Keywords: modernity, temporal experience, the unheimlich, Mayotte
This paper addresses the theme of the 2003 conference of the Canadian Anthropology Society (OASCA), "On Edge: Anthropology in Troubling Times" at which it was delivered.(1) The times are indeed troubled, but it is important not to allow our own edginess to overwhelm or displace our reporting on the concerns of others nor to mistake our anxieties for theirs. We should remember that times have often been troubling, the future uncertain, people on edge. We call this condition history.
Insofar as edginess is the opposite of complacency, it is not necessarily a bad thing. We can be on edge in the way that a coin is, not concealing what lies beneath us, and ready to roll. I take edginess to be a sign, albeit ironic, of some kind of historical consciousness, or self-consciousness, where what comes without saying does not go without saying. I am not making large claims for this consciousness, not imputing revolutionary agency to it. But from the point of view of practice theorists who criticize the excessive weight that others have placed on abstract rational thought, consciousness may be an index of a certain loss of knowledge, of no longer being able to perform our social roles with the ease of intuition that is born of extended cultivation and habit (Flyvbjerg, 2001). Edginess implies having to think twice. Still, it may be a little more hopeful than the sort of consciousness of which those who know their history know that they are condemned to repeat it. It is a consciousness comprised of brief glimpses, flashes of insight, sporadic attempts to make a difference. Edginess is a mode of intention poised between ethics and anxiety and ready to slide in either direction.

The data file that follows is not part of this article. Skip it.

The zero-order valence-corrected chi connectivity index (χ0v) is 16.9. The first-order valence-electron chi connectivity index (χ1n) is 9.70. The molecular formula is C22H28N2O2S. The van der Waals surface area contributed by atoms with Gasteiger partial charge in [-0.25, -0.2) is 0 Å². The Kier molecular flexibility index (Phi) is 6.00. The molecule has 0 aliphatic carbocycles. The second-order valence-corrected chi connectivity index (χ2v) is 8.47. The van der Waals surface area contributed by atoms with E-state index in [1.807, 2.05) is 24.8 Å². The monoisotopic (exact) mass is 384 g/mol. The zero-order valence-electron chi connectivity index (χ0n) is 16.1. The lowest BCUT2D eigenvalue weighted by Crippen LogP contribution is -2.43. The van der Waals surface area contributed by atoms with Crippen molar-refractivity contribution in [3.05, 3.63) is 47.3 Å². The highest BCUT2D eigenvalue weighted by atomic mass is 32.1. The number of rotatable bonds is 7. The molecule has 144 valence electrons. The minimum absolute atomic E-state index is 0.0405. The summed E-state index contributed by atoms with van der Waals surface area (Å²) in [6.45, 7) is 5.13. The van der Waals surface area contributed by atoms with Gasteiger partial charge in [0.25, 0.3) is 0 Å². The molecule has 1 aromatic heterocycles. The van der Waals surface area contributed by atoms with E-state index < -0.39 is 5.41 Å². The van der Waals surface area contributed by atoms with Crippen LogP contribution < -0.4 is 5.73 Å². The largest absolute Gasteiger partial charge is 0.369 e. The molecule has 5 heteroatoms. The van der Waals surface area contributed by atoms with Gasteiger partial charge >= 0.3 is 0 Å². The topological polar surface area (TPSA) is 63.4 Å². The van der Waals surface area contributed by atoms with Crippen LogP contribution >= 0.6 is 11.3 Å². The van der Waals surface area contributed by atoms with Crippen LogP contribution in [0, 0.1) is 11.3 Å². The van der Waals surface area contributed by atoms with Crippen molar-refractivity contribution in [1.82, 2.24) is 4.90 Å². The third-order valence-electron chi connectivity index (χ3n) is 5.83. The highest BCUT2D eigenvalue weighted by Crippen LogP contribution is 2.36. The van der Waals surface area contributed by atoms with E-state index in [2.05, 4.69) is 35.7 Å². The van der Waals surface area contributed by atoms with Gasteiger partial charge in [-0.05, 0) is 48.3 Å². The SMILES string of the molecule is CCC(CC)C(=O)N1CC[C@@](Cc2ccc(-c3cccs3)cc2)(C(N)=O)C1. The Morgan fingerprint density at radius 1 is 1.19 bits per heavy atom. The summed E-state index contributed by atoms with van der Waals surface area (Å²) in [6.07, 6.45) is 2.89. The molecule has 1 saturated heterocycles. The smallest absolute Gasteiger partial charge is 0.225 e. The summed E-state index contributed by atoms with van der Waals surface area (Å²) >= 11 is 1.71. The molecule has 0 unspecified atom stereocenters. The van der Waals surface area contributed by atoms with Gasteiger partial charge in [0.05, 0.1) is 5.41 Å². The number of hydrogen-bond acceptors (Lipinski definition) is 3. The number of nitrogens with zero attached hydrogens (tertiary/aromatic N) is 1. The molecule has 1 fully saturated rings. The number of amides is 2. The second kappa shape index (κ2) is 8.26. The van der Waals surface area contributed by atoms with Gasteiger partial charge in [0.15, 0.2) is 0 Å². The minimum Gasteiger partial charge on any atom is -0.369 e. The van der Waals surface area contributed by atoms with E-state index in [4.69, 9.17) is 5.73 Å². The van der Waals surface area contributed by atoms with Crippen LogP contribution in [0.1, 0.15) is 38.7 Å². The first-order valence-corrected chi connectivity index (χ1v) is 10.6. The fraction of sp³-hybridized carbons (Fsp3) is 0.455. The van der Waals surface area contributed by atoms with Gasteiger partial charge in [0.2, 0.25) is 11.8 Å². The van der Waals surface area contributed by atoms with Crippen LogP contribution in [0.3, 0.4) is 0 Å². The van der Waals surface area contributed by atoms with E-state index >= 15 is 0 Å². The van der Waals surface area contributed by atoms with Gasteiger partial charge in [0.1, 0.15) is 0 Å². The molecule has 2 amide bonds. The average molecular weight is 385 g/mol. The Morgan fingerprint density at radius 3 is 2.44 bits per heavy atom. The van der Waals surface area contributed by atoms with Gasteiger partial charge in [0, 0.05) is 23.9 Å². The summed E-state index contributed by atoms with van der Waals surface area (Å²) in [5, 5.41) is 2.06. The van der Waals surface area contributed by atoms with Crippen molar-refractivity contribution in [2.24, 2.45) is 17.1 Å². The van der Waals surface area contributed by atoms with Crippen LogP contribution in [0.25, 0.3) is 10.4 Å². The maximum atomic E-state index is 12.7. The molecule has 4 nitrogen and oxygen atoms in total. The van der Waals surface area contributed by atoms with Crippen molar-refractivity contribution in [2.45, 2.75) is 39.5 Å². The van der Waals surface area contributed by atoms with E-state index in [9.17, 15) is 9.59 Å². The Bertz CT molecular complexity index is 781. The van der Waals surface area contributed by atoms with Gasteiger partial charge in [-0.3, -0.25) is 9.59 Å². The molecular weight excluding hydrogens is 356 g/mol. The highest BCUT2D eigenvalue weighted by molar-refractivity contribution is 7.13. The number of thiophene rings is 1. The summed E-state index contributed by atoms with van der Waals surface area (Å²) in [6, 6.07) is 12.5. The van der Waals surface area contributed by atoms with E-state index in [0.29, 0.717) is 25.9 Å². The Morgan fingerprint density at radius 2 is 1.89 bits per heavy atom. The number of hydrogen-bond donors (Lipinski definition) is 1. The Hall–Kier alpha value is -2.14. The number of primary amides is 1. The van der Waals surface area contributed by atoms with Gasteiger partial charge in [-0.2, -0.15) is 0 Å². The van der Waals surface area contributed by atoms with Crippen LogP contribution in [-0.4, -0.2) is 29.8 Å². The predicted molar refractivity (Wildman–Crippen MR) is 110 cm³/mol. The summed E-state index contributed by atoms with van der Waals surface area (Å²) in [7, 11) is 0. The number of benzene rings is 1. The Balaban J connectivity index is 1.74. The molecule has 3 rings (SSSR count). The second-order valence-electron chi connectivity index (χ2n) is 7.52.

The edginess experienced by anthropologists no doubt has many sources. One that stems from changing conceptions of our profession has been anticipated in the observation by literary critic Erich Auerbach that, "The scholar who does not consistently limit himself to a narrow field of specialization and to a world of concepts held in common with a small circle of like-minded colleagues, lives in the midst of a tumult of impressions and claims on him; for the scholar to do justice to these is almost impossible" (1969, as cited by Said 1975: 36). That is a good reason to hunker down in ethnographic specificity. Indeed, this essay explores two sites at which the edginess of rapid social change has flashed into consciousness among villagers in the western Indian Ocean island of Mayotte whose lives I have tracked since 1975. In other words, I propose to offer fragments of the history of a community that is in part a history of its own historical consciousness.... It is long-term fieldwork that enables this particular kind of conjunction of history and anthropology. This is an articulation characterized precisely by the refusal of "ethnographic refusal" (Ortner, 1995) evident in the invisible standpoint of the genealogist or the abstractions of the pure deconstructionist.
Modernity: The Video
Imagine yourself set down behind a video camera in a tropical island of the Comoro Archipelago in the Mozambique Channel, panning from the verdant slopes of the interior to the bustle of the new port, then following the weekly delivery truck from the Coca-Cola bottling plant along the paved road to the community that was once a remote village. Perhaps every anthropologist who has returned to a field site over as long a period as I have thinks they have been privy to documenting radical social transformation.(2) The closer one is to a set of phenomena, the larger the changes look. In my case, the changes I have observed have indeed been decisive. My sketch of this transformation here is of course limited, images along a single transection through a complex historical process. At the outset I find myself in the classic Weberian position of ambivalence: wanting to tell the story without undue moralizing and realizing how impossible this is on both epistemological and personal grounds. …